This photograph taken ca. 1880 (below) shows a house with a distinctive blue stone wall built in the same late Georgian style as the two houses photographed by Thomas Nevin in the 1860s. The house is very similar to John Nevin’s cottage, in particular, which he built at Ancanthe on land in trust to the Wesleyan Church, and differs only in that the house which Alison Alexander (1986:17) mistook for the house called “Tolosa” has the addition of side extensions at each end at front. The house in this photograph is also mistakenly captioned at the Archives Office of Tasmania as Colonel Davey’s house, which was known as Roseway Lodge. But Roseway Lodge was not situated on a hill; it was built on the valley floor – at Kangaroo Bottom – next to the New Town Rivulet on the site currently occupied by Pura Milk, formerly Bakers Milk in Augusta Rd. The original location of Roseways is shown in the lower foreground of the second photograph below. The Victorian house which replaced the original was rebuilt on the site in 1922.

State Library of Tasmania
Ref: AUTAS001126252196

Above: This is not the site nor the house called Roseway, nor is it the house called Tolosa. It is very similar to the house without side extensions photographed by Thomas Nevin in 1868, built by his father John Nevin snr in 1854, and the house photographed by Edward Haldane Cotsworth in 1885.

Archives Office of Tasmania
Ref: PH30-1-1046

Above: the original location of Roseways, Colonel Davey’s house, Augusta Road, Kangaroo Bottom (Lenah Valley), is shown in the foreground at the end of the drive. The Victorian house here which replaced the original was rebuilt on the site in 1922. The house marked with a cross in the distance on left is the house called “Malvern” owned by W. C. Cato.

Title: Photograph – Augusta Road, Lenah Valley showing the property ‘Roseways’ in foreground and a distant view of ‘Malvern,’ owned by W.C Cato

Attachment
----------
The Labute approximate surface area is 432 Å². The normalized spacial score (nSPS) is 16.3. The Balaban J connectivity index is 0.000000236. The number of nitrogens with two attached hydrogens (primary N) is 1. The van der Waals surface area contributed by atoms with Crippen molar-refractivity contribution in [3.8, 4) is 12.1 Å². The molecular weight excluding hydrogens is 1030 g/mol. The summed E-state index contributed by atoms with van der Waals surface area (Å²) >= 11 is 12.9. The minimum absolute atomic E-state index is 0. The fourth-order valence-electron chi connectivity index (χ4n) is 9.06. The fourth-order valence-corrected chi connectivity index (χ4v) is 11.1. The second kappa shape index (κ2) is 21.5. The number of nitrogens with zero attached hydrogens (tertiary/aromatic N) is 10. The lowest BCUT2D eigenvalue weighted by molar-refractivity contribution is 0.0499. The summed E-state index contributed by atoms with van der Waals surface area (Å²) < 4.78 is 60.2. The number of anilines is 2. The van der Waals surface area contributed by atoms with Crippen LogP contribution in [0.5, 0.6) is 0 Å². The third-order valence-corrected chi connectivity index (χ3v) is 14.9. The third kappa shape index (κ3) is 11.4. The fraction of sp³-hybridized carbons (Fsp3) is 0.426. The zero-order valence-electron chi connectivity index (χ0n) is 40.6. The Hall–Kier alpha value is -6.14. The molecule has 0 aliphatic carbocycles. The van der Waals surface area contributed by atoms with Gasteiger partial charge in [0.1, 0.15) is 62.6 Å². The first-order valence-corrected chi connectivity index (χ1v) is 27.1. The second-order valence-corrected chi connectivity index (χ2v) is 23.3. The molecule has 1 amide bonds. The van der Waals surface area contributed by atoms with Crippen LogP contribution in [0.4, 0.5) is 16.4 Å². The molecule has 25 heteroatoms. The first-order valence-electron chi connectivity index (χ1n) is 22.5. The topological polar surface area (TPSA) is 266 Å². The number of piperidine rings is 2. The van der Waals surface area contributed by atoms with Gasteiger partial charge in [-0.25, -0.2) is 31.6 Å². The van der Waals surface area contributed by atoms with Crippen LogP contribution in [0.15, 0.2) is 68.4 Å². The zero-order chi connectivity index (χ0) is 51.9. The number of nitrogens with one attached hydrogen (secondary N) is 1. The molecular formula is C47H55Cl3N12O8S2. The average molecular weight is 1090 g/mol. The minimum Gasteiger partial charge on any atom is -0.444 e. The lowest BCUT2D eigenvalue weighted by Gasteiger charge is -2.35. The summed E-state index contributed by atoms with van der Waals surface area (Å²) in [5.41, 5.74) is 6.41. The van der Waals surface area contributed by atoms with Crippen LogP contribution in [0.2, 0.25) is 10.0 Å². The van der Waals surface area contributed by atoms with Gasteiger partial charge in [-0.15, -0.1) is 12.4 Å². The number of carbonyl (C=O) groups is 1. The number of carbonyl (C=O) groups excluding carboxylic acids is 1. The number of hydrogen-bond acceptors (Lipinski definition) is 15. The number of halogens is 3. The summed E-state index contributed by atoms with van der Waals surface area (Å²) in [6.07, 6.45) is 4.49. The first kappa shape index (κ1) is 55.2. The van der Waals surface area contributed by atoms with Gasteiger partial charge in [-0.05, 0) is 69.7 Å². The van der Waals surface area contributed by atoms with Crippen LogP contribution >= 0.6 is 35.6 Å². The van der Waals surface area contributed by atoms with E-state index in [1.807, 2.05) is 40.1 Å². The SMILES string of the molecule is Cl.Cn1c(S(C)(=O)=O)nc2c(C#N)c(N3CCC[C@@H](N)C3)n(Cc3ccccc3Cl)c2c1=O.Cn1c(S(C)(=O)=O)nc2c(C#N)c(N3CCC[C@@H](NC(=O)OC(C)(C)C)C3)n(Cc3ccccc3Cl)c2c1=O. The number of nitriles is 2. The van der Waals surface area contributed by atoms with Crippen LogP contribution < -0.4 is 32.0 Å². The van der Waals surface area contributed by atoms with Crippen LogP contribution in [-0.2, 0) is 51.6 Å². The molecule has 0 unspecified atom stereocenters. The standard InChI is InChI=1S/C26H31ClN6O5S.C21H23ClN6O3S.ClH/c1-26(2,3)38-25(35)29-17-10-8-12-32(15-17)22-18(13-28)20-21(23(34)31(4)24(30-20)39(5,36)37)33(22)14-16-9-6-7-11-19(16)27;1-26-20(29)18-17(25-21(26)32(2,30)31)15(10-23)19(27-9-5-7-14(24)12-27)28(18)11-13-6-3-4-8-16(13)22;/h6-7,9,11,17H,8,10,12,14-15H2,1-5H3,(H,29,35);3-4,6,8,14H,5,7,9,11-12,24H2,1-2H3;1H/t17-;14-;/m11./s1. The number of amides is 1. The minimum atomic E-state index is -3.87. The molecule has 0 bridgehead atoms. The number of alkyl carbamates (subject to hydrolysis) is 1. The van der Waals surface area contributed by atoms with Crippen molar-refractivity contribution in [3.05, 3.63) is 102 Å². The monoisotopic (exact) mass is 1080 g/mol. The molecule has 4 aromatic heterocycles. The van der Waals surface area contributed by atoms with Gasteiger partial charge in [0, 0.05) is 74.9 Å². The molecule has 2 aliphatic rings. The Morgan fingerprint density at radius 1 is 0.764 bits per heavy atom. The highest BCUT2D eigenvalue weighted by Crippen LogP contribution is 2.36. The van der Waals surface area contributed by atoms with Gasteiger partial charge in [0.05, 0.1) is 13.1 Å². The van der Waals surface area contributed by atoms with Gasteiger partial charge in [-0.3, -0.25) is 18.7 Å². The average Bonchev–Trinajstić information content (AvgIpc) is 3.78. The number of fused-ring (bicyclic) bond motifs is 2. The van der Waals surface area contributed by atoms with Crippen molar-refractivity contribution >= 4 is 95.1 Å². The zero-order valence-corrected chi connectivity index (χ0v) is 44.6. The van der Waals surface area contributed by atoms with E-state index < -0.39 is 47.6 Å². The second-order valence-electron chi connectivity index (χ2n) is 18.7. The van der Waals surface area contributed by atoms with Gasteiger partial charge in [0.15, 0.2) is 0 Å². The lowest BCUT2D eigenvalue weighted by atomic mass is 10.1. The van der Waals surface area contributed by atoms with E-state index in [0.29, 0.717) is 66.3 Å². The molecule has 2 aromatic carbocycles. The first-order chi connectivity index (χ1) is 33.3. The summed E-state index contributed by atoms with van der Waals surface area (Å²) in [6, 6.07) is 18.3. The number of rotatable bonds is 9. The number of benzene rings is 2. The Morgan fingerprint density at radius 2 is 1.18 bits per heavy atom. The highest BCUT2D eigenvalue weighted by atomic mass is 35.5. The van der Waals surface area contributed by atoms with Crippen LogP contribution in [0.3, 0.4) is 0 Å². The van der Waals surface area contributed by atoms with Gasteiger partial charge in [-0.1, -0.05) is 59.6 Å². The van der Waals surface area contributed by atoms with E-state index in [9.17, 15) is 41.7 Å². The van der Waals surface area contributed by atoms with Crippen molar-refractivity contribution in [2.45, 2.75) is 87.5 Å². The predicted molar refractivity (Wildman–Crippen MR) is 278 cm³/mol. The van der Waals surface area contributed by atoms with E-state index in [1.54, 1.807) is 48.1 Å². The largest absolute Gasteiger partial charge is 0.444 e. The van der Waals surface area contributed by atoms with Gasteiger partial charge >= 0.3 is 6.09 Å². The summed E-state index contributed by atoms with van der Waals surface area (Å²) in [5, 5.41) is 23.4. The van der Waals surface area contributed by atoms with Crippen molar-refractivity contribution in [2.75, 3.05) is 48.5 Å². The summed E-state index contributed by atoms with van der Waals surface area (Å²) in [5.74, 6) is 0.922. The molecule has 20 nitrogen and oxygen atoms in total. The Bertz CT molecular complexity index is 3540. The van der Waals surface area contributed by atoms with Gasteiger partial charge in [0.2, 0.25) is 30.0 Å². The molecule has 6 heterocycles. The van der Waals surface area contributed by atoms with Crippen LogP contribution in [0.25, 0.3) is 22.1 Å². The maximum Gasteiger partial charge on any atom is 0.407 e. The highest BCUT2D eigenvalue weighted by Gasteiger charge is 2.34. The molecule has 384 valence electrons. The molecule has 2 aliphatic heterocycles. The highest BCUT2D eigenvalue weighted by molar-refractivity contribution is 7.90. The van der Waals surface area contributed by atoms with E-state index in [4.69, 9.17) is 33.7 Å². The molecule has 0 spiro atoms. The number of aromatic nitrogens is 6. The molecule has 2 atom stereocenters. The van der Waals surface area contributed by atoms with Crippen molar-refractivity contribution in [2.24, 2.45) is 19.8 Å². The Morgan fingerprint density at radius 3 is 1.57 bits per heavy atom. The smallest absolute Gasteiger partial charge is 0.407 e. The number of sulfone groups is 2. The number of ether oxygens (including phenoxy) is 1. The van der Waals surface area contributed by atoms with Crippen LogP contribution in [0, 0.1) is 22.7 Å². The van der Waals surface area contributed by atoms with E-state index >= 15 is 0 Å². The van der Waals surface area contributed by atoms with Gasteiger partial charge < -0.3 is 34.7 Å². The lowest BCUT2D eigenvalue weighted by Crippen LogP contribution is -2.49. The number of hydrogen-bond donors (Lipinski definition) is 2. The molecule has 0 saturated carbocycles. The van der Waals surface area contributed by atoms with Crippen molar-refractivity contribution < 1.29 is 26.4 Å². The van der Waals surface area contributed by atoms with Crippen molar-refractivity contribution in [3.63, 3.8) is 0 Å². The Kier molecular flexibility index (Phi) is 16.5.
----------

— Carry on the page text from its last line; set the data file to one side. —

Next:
Description: 1 photographic print
Format: Photograph
ADRI: PH30-1-1046
Source: Archives Office of Tasmania

The site of Roseway Lodge, located on lower right in this original photograph taken by W. J. Little ca. 1920 was built by James Scott who married Col. Davey’s daughter on land he gave her on marriage. It was located on the site currently occupied by Pura Milk, formerly Bakers Milk, on the banks of the New Town rivulet, at the end of Creek Road and next to the tramway extension which opened in 1922. By 1922 the original Roseway Lodge had been demolished and another house called Roseways had been built in the Victorian style (on lower right with white gables) on the same site, mentioned in this article –

The last rail of the Augusta-road ex- tension of the Hobart tramways has been laid and the line will be officially opened on Saturday.
This extension will link up with the city the charming district at present known as Kangaroo Valley but formerly known as Kangaroo Bottom and until recently was included in the Augusta district. In the early days this district was settled by bushmen and sawyers who supplied Hobart Town with large quantities of building timber. In 1815 the property just at the end of the tramway extension was owned by Governor Davey, who built a residence there for his daughter who married Dr James Scott, Colonial Surgeon. The property is still known as Roseway but the house has been rebuilt since then.